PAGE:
– Sometimes it seems to me that in the media battle between East and West has lost something essential: the simple Ukrainians from Euromaidan, all those people unemployed political and ideological. Can you to distinguish them in this melting propaganda?
GH: – No, not very clearly, unfortunately. It is hard to make generalizations about something as grand as the ‘international media’. I can only speak to the media I watch. I have found the U.S. independent media to be nearly as one-sided and hysterical as Russia’s state media. Russian independent media – Ekho Moskvy and others – have done a superb job, and Aleksei Venediktov should win a Nobel or Pullitzer for what he has done there. Oddly enough, the radio station is funded by the Russian state-owned GazProm’s media holding company. If the Kremlin could make its state media as all-encompassing and objective as Ekho, there would be no complaints about media freedom in Russia.
– Already Crimea situation is quite clear. Although many assumptions are made, yet no one dares to answer the question: will stop Russia here or there is the next stage, at least for the Eastern region of Ukraine?
GH: – I expect that if there are no unforeseen circumstances, provocations, or US_Russia_UkraineWestern missteps, Russia will not invade Ukraine, east or west. I do not think the plan is to conquer Ukraine or Poland or Europe as much of the biased US media and analytical community claims. Nor do I assume that Putin’s original intent was to annex Crimea. Rather, he might have sought to ensure security there and retaliate against the West’s meddling only, but the local population’s immediate calls for reunification with Russia and perhaps other considerations informed by the unfolding of events led Putin to support the reunification movement and referendum. After all, once those demands emerged, Putin would have paid a heavy political price domestically if he ignored them, especially if violence developed in Crimea, or eastern Ukrainian neo-fascists infiltrated and began provocations, or Kiev sent troops, which would have led to war.
– As it stand the things at the moment, and calling to you expertize: the globalization helps or entangles when it comes to managed a crisis of this kind?
GH: – Need more time to think about this question.
– Jens Stoltenberg most likely appointment to the Secretary General of NATO changes something in Russia’s perception about NATO plans? See you a better mediation of differences of opinion between the two parties? Do you think it’s a wise choice – Norwegian instead of Polish – we remember that previously was mentioned the name of Radoslaw Sikorsky (artisan of discussions between Yanukovich – opposition)?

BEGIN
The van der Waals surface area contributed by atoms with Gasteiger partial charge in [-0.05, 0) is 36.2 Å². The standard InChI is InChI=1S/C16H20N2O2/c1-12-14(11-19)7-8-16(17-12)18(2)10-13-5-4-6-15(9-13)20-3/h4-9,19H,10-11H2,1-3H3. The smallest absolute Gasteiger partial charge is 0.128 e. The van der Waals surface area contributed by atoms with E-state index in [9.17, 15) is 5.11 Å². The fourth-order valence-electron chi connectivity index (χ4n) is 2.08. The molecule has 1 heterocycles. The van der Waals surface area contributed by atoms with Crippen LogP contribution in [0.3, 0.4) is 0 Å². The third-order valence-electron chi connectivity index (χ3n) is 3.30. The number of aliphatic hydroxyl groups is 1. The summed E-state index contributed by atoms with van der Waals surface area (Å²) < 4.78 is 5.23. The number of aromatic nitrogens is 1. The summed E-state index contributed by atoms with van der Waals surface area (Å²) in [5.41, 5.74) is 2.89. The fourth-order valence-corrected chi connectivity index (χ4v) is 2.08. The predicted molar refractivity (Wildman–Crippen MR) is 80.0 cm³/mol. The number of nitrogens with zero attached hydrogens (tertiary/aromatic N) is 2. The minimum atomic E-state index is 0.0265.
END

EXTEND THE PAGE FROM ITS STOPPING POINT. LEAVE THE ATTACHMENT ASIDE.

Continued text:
GH: – I think selecting a Pole and one who has clear anti-Russian sentiments would have added additional animosity to the Russian-West relationship. This explains the appearance of possible new choice.

                                interview made by Gabriela Ionita

Gordon M. Hahn is analyst and Advisory Board Member of Geostrategic Forecasting Corporation, Chicago, Illinois, Senior Researcher – Center for Terrorism and Intelligence Studies, Akribis Group, San Jose, California and Senior Researcher and Adjunct Professor, MonTREP, Monterey, Calif. Also Dr. Hahn is author of the well-received books ”Russia’s Islamic Threat” (Yale University Press, 2007) and ”Russia’s Revolution From Above, 1985-2000” (Transaction Publishers, 2002), the forthcoming The ‘Caucasus Emirate’ Mujahedin: Global Jihadism in Russia’s North Caucasus and Beyond (McFarland Publishers, 2014), various think tank reports, and numerous articles in academic journals and other English and Russian language media. He has taught at Boston, American, Stanford, San Jose State, and San Francisco State Universities and as a Fulbright Scholar at Saint Petersburg State University, Russia and has been a senior associate/visiting fellow at the Center for Strategic and International Studies and Kennan Institute in Washington DC and at the Hoover Institution.